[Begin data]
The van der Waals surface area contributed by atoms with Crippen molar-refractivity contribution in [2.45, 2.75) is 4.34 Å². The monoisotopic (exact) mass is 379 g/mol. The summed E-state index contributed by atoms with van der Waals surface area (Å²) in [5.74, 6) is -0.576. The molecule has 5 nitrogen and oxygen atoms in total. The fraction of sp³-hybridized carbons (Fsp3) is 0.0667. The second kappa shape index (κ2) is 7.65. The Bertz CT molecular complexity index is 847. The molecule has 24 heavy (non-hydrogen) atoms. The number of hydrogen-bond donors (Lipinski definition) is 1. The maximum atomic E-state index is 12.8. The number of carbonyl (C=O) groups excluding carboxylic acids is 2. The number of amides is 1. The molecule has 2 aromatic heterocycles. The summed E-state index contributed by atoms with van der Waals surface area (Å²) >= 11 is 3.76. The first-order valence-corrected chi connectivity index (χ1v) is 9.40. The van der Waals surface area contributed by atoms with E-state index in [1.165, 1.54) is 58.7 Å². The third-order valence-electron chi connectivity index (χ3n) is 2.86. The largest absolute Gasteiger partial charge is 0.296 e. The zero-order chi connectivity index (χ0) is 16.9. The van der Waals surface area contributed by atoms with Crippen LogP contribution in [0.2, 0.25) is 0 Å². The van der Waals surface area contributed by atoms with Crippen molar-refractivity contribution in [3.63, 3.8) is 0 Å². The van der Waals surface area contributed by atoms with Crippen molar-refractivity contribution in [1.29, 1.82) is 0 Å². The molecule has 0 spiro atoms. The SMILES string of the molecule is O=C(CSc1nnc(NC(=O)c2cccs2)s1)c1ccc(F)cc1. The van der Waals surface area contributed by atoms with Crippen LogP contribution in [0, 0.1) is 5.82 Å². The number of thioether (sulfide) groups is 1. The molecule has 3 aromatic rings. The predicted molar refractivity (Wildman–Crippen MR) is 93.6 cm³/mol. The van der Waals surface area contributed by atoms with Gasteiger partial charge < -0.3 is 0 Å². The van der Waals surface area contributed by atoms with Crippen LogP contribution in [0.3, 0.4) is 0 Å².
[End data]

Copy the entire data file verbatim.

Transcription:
The van der Waals surface area contributed by atoms with Crippen molar-refractivity contribution in [2.45, 2.75) is 4.34 Å². The monoisotopic (exact) mass is 379 g/mol. The summed E-state index contributed by atoms with van der Waals surface area (Å²) in [5.74, 6) is -0.576. The molecule has 5 nitrogen and oxygen atoms in total. The fraction of sp³-hybridized carbons (Fsp3) is 0.0667. The second kappa shape index (κ2) is 7.65. The Bertz CT molecular complexity index is 847. The molecule has 24 heavy (non-hydrogen) atoms. The number of hydrogen-bond donors (Lipinski definition) is 1. The maximum atomic E-state index is 12.8. The number of carbonyl (C=O) groups excluding carboxylic acids is 2. The number of amides is 1. The molecule has 2 aromatic heterocycles. The summed E-state index contributed by atoms with van der Waals surface area (Å²) >= 11 is 3.76. The first-order valence-corrected chi connectivity index (χ1v) is 9.40. The van der Waals surface area contributed by atoms with E-state index in [1.165, 1.54) is 58.7 Å². The third-order valence-electron chi connectivity index (χ3n) is 2.86. The largest absolute Gasteiger partial charge is 0.296 e. The zero-order chi connectivity index (χ0) is 16.9. The van der Waals surface area contributed by atoms with Crippen LogP contribution in [0.2, 0.25) is 0 Å². The van der Waals surface area contributed by atoms with Crippen molar-refractivity contribution in [3.63, 3.8) is 0 Å². The van der Waals surface area contributed by atoms with Crippen molar-refractivity contribution in [1.29, 1.82) is 0 Å². The molecule has 0 spiro atoms. The SMILES string of the molecule is O=C(CSc1nnc(NC(=O)c2cccs2)s1)c1ccc(F)cc1. The van der Waals surface area contributed by atoms with Crippen LogP contribution in [0, 0.1) is 5.82 Å². The number of thioether (sulfide) groups is 1. The molecule has 3 aromatic rings. The predicted molar refractivity (Wildman–Crippen MR) is 93.6 cm³/mol. The van der Waals surface area contributed by atoms with Gasteiger partial charge < -0.3 is 0 Å². The van der Waals surface area contributed by atoms with Crippen LogP contribution in [0.3, 0.4) is 0 Å².